All statistical analysis was performed using SAS version 9.4 (SAS Institute Inc., Cary, NC, USA), and statistical significance was assessed using an alpha level of 0.05.
Two different definitions of change in NIHSS score from arrival to discharge were created, each calculated as discharge minus arrival. The first (NIHSS shift 1+) was defined as an increase of 1 or more, indicating worsening of the NIHSS score, a 0 value indicated no change and a decrease of 1 or more indicated a better NIHSS score at discharge. The second (NIHSS shift 2+) was defined as an increase of 2 or more, indicating worsening of the NIHSS score, a value between -1 and +1 indicated no change and a decrease of 2 or more indicated a better NIHSS score at discharge.
The mRS score at discharge was categorized as better for values of 2 or less and worse for values of 3 or more. TICI scores of 0, 1 or 2a were categorized as unsuccessful reperfusion, and 2b or 3 were categorized as successful reperfusion.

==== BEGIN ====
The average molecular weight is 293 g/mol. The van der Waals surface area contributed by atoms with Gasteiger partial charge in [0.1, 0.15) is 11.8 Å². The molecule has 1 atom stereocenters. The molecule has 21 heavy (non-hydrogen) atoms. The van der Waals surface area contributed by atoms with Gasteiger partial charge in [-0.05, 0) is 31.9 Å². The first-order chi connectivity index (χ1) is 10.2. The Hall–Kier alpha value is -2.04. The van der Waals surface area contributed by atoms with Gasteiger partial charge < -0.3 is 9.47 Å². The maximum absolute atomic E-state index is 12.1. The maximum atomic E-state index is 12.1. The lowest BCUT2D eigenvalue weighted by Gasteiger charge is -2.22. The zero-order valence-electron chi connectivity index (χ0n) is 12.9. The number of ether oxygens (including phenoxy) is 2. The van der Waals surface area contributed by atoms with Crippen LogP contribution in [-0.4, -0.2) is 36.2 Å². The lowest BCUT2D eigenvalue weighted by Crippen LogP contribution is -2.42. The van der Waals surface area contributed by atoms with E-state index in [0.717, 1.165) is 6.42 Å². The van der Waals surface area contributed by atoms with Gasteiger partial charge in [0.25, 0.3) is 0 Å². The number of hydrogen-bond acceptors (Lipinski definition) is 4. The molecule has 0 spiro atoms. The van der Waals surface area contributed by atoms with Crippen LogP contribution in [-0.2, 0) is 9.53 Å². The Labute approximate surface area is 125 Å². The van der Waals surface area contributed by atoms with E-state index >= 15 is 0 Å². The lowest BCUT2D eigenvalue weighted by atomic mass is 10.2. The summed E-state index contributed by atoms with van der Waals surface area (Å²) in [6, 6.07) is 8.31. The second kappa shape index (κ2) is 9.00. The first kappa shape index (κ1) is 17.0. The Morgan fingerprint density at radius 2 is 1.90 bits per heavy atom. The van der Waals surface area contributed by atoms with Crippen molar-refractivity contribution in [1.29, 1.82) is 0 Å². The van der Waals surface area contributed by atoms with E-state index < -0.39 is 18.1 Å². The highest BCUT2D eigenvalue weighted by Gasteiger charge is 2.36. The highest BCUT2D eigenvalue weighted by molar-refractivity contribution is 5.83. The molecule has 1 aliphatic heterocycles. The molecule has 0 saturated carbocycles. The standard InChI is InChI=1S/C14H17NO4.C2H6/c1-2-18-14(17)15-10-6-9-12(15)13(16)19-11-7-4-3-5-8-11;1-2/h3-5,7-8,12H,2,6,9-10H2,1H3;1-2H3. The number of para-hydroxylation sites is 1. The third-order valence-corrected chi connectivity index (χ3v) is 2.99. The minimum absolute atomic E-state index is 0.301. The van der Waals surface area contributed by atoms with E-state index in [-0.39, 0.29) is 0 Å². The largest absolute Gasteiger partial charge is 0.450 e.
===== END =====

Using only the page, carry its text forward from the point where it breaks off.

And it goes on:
Descriptive statistics were determined for all variables overall and by intervention group (urgent, rescue or medical). To examine preliminary associations between intervention and the categorical and continuous demographic, clinical history, arrival, imaging, discharge and follow-up variables, chi-squared tests or one-way analysis of variance (ANOVA) models were used. If the assumptions to the chi-squared test were violated, a Fisher’s exact test was used. For the ANOVA models, a Tukey–Kramer multiple comparison test was used to examine post hoc pairwise differences between intervention groups.
We reviewed 49 patients presenting with AIS, LVO and an NIHSS score of <8 who underwent either medical therapy (n=27), or rescue (n=10) or urgent (n=12) thrombectomy. The average age of patients was 62.2 (standard deviation 13.7) years, and 51.0% were male (Table 1). Overall, 79.6% had hypertension, 16.3% had diabetes, 24.5% had hyperlipidaemia, 38.8% used tobacco, 18.4% had coronary artery disease, 20.4% had atrial fibrillation and only 4.1% were on anti-coagulation therapy. The majority of patients had a right-side stroke, and the occlusion site with the highest frequency of occurrence was M1. The mean arrival NIHSS score was 3.9, and 49.0% of patients were administered tPA. There were no differences in demographic variables between groups (Table 1). In-hospital mortality was 6.0%, with a total mortality at 90-day follow-up of 13.0%.